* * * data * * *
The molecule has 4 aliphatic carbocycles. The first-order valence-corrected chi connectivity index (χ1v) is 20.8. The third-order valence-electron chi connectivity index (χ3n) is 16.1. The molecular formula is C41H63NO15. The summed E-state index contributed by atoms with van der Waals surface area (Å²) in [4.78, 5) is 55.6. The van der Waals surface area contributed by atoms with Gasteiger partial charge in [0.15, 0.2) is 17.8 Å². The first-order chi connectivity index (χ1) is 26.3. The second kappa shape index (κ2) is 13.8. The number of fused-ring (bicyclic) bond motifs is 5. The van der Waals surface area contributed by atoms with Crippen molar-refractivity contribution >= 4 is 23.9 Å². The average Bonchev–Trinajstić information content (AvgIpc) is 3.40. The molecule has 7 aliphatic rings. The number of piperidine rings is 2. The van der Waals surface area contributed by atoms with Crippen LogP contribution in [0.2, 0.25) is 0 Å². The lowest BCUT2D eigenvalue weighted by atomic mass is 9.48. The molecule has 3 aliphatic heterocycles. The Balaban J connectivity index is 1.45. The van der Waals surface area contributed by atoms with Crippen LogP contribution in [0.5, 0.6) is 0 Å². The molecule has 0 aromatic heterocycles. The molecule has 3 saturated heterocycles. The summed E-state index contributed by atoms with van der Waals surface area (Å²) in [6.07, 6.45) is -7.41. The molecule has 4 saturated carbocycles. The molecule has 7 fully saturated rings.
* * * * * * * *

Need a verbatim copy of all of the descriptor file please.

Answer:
The molecule has 4 aliphatic carbocycles. The first-order valence-corrected chi connectivity index (χ1v) is 20.8. The third-order valence-electron chi connectivity index (χ3n) is 16.1. The molecular formula is C41H63NO15. The summed E-state index contributed by atoms with van der Waals surface area (Å²) in [4.78, 5) is 55.6. The van der Waals surface area contributed by atoms with Gasteiger partial charge in [0.15, 0.2) is 17.8 Å². The first-order chi connectivity index (χ1) is 26.3. The second kappa shape index (κ2) is 13.8. The number of fused-ring (bicyclic) bond motifs is 5. The van der Waals surface area contributed by atoms with Crippen molar-refractivity contribution >= 4 is 23.9 Å². The average Bonchev–Trinajstić information content (AvgIpc) is 3.40. The molecule has 7 aliphatic rings. The number of piperidine rings is 2. The van der Waals surface area contributed by atoms with Crippen LogP contribution in [0.2, 0.25) is 0 Å². The lowest BCUT2D eigenvalue weighted by atomic mass is 9.48. The molecule has 3 aliphatic heterocycles. The Balaban J connectivity index is 1.45. The van der Waals surface area contributed by atoms with Crippen LogP contribution in [0.5, 0.6) is 0 Å². The molecule has 0 aromatic heterocycles. The molecule has 3 saturated heterocycles. The summed E-state index contributed by atoms with van der Waals surface area (Å²) in [6.07, 6.45) is -7.41. The molecule has 4 saturated carbocycles. The molecule has 7 fully saturated rings.